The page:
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Master Tomato Harvesting With These 7 Tried-And-True Tips

Master Tomato Harvesting With These 7 Tried-And-True Tips

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Harvest is the time every gardener looks forward to because it shows us that all that hard work pays off.

But did you know that there is such a thing as the right way to collect the fruits of your labor, tomatoes included?

You have to choose the right time and day to do it, find the best tools, and employ the best technique. 


Because many tomato varieties fruit more than once, and if you harvest the first batch incorrectly, you might get a poor yield from the second one.

Let’s learn the right way to harvest tomatoes!

1. Understand The Varieties

One of the first things you need to know before harvesting tomatoes is the variety you have.

Determinate varieties will give you only one yield, so it’s best to leave each fruit on its vine until it fully ripens.

Indeterminate tomatoes, however, keep producing new fruit until the frost kills them. And if you want to increase your harvest, you can collect the fruits before they fully ripen to make room for new ones.

So, understanding this difference will allow you to plan your harvesting strategy in advance and get the maximum yield out of your tomato plants.

Additionally, determinate tomatoes are ideal for canning and preserving, while you can keep indeterminate ones in a cool and dry place for about 3-5 days before they begin to spoil.

2. Choose The Right Time

You have to know when to pick tomatoes. These veggies are ready for the harvest once they reach a red, yellow, or pink color, depending on the variety you have.

They usually take between 60-120 days to mature, which also depends on the type of tomato you decide to grow.

Harvesting too late will lead to overripe and mushy fruit that isn’t very appealing. An early harvest, however, isn’t that big of a deal.

If you collect some tomatoes that aren’t fully ripe, you can just leave them on the kitchen counter, away from direct sunlight, and they’ll mature on their own in a couple of days.

I do this with my indeterminate varieties because they produce fruit until the plant dies and it gives me a larger seasonal yield.

Or you can make your tomatoes ripen faster on vines by increasing air circulation, watering them properly, topping the plants, pruning the roots, etc.

3. Do It On A Dry Day

Collect your tomatoes on a dry afternoon because the warmth of the sun’s rays will increase their flavor and aroma.

Furthermore, rain and dew can increase the risk of developing fungal diseases and spoiling during storage.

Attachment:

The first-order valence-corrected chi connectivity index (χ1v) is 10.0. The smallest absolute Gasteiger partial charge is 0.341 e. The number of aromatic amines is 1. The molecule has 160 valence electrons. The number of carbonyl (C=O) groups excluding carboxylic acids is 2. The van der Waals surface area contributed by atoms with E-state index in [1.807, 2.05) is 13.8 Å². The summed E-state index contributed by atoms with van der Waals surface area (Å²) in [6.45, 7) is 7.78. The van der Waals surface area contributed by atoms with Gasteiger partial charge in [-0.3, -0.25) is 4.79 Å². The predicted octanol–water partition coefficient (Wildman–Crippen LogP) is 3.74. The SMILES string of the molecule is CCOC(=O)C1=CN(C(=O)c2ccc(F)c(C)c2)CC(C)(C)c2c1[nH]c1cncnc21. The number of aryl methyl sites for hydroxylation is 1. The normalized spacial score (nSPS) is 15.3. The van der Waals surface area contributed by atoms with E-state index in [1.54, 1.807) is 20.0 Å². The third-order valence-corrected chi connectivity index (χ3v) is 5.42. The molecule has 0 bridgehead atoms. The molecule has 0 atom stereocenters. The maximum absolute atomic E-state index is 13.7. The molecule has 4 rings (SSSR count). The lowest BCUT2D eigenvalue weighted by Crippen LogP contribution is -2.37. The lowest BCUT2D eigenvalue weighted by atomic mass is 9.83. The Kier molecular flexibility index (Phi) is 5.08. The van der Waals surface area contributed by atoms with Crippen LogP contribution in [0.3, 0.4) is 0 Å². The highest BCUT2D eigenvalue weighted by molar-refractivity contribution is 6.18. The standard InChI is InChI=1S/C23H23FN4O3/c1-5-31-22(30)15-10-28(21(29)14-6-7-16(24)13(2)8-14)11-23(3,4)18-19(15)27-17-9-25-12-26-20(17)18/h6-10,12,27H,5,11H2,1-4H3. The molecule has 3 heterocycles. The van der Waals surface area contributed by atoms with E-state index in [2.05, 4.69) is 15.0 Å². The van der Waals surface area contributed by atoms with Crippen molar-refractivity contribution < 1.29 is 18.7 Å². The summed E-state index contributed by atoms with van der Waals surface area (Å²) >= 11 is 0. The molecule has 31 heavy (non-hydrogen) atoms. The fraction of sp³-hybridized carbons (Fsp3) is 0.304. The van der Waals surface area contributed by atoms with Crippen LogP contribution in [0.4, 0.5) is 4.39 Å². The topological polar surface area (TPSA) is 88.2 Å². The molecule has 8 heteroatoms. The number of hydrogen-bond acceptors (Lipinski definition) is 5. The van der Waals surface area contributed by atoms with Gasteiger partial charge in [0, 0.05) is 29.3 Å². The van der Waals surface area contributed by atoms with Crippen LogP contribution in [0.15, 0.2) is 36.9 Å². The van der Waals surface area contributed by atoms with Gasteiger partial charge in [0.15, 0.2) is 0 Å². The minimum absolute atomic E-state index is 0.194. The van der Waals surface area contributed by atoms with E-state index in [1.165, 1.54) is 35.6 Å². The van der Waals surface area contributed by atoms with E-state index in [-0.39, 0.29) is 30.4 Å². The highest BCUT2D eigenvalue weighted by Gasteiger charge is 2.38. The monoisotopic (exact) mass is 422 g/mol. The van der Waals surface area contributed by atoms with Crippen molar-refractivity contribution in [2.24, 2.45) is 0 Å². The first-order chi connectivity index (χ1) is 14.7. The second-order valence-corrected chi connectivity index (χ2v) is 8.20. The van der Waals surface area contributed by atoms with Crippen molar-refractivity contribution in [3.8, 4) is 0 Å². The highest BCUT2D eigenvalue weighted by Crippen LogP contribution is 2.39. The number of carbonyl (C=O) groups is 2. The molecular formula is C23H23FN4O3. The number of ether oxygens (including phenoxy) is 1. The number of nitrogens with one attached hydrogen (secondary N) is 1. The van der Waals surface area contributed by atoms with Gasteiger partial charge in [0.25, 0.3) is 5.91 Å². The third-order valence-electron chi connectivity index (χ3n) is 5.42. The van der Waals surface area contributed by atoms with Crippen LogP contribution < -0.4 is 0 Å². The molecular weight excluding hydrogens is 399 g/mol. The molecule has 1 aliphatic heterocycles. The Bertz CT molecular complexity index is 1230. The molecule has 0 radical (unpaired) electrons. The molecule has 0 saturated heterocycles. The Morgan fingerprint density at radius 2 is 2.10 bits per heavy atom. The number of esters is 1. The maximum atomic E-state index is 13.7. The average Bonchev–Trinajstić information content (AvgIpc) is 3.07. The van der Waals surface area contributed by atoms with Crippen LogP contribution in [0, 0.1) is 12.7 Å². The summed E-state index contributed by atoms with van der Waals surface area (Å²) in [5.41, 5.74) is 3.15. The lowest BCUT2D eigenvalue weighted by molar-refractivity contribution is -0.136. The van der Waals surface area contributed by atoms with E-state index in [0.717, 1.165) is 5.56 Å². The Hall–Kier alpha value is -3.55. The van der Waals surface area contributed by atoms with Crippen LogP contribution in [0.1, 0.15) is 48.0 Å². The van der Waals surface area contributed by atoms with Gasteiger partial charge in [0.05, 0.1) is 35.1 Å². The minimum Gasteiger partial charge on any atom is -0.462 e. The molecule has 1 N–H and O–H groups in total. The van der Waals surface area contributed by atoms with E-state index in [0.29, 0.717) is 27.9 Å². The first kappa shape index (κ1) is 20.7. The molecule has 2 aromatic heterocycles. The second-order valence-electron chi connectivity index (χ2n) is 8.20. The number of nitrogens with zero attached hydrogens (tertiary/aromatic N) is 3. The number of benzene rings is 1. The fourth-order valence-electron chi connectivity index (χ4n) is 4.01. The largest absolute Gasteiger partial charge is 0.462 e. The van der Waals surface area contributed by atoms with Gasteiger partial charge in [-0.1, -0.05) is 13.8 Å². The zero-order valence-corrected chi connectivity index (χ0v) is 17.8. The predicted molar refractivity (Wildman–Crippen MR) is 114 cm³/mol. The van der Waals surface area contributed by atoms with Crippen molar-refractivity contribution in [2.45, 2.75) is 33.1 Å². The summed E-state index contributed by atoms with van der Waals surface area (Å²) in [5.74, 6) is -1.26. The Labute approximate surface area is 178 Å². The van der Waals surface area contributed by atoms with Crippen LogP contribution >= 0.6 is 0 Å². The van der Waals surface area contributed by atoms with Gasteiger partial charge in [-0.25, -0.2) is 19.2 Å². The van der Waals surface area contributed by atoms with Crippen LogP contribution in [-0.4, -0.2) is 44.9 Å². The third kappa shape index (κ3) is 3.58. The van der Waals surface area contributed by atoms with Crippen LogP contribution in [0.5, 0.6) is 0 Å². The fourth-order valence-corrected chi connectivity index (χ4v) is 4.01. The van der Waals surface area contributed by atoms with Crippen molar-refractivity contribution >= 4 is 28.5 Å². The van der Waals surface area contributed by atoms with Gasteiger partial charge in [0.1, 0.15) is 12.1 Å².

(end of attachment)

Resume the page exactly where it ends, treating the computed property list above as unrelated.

Therefore, harvesting tomatoes on a dry day minimizes post-harvest storage issues and makes sure each of your fruit remains intact.

4. Use The Right Tools

When it comes to harvesting mature tomatoes, you have three options: your hands, shears, or scissors.

Hand picking can cause some damage to your tomato plant if not done properly and reduce your future harvest if you have an indeterminate variety.

If you’re using your hands to harvest tomatoes, make sure the fruit is ripe and gently twist it until it falls off. This approach minimizes the stress you cause to the plant and leaves it undisturbed, unlike pulling the fruit off of it.

Shears and scissors are another great option because they allow you to snip the fruit off the vine without disturbing the plant. Just make sure your tools are clean so that you don’t transfer any diseases or bacteria onto your tomato plants.

Both options work well and, in the end, it depends on your preference.

5. Harvest Tomatoes Individually

Not all tomatoes on a single plant will mature at the same time. Monitor your plants regularly and harvest the fruits regularly as they ripen.

This method allows your plant to divert its energy into producing new fruit and prevents certain branches from breaking due to being too heavy.

Therefore, if you want your indeterminate tomatoes to continuously produce until the plant dies, harvest the fruits individually throughout the growing season.

6. Handle Them With Care

Once you harvest your tomatoes, make sure to handle them with care to prevent any damage and bruising. Put them in a shallow tray or basket and avoid stacking them.

This technique will allow them to keep their shape, skin, and flesh untouched.

If you rough the tomatoes up, it will lead to bruising, compromise their integrity and taste, and even lead to premature rotting.

7. Prepare Them For Use

The tomato harvest is over and now you’re left with the question of what to do with all that fruit.

Well, there are numerous tomato canning recipes you can try out, or you can start making salads right away.

Wash them in cool water to remove any dirt and debris, and dig in. And if you want to store your clean tomatoes, pat them dry to make them last longer.

Store them away from direct sunlight at room temperature in baskets with plenty of airflow.

You can store them in the fridge to increase their shelf life, but their flavor will slightly diminish. 

Final Thoughts

Mastering the tomato harvest requires understanding of timing, techniques, and post-harvest care.

These seven tips will allow you to collect the tastiest tomatoes, maintain their flavor, and keep them fresh for longer.

So put on your gardening gloves, take some shears in hand, and embark on a new adventure of growing and harvesting tomatoes.